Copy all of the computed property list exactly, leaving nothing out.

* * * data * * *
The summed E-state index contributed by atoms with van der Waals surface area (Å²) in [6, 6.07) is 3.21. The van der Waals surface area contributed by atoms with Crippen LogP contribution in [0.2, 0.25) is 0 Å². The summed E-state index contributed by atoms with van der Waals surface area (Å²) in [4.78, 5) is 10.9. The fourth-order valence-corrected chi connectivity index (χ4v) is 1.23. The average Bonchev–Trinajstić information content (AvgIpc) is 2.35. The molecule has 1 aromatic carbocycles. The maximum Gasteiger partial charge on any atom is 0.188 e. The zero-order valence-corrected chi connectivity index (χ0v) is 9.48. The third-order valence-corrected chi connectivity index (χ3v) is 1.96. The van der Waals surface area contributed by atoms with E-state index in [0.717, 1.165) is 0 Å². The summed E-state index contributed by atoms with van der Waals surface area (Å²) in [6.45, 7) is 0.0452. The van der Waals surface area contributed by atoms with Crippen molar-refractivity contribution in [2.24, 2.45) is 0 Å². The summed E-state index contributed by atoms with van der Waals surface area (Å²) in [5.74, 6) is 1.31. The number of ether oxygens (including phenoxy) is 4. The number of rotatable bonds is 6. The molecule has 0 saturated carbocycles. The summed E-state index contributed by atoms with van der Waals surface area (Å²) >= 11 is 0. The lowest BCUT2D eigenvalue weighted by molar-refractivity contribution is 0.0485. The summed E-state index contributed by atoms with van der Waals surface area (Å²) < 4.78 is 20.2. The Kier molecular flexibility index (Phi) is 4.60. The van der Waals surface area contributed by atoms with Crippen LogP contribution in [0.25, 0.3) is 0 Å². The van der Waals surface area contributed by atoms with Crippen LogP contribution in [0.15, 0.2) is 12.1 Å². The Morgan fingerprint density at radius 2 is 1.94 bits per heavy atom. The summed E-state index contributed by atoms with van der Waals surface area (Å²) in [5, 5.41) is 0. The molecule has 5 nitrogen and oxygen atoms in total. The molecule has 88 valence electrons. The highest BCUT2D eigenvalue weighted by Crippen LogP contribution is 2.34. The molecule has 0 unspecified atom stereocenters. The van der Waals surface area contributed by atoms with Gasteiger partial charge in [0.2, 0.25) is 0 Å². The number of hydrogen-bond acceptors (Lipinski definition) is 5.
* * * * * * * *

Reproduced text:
The summed E-state index contributed by atoms with van der Waals surface area (Å²) in [6, 6.07) is 3.21. The van der Waals surface area contributed by atoms with Crippen LogP contribution in [0.2, 0.25) is 0 Å². The summed E-state index contributed by atoms with van der Waals surface area (Å²) in [4.78, 5) is 10.9. The fourth-order valence-corrected chi connectivity index (χ4v) is 1.23. The average Bonchev–Trinajstić information content (AvgIpc) is 2.35. The molecule has 1 aromatic carbocycles. The maximum Gasteiger partial charge on any atom is 0.188 e. The zero-order valence-corrected chi connectivity index (χ0v) is 9.48. The third-order valence-corrected chi connectivity index (χ3v) is 1.96. The van der Waals surface area contributed by atoms with E-state index in [0.717, 1.165) is 0 Å². The summed E-state index contributed by atoms with van der Waals surface area (Å²) in [6.45, 7) is 0.0452. The van der Waals surface area contributed by atoms with Crippen molar-refractivity contribution in [2.24, 2.45) is 0 Å². The summed E-state index contributed by atoms with van der Waals surface area (Å²) in [5.74, 6) is 1.31. The number of ether oxygens (including phenoxy) is 4. The number of rotatable bonds is 6. The molecule has 0 saturated carbocycles. The summed E-state index contributed by atoms with van der Waals surface area (Å²) >= 11 is 0. The lowest BCUT2D eigenvalue weighted by molar-refractivity contribution is 0.0485. The summed E-state index contributed by atoms with van der Waals surface area (Å²) < 4.78 is 20.2. The Kier molecular flexibility index (Phi) is 4.60. The van der Waals surface area contributed by atoms with Crippen LogP contribution in [0.25, 0.3) is 0 Å². The van der Waals surface area contributed by atoms with Crippen LogP contribution in [0.15, 0.2) is 12.1 Å². The Morgan fingerprint density at radius 2 is 1.94 bits per heavy atom. The summed E-state index contributed by atoms with van der Waals surface area (Å²) in [5, 5.41) is 0. The molecule has 5 nitrogen and oxygen atoms in total. The molecule has 88 valence electrons. The highest BCUT2D eigenvalue weighted by Crippen LogP contribution is 2.34. The molecule has 0 unspecified atom stereocenters. The van der Waals surface area contributed by atoms with Gasteiger partial charge in [0.2, 0.25) is 0 Å². The number of hydrogen-bond acceptors (Lipinski definition) is 5.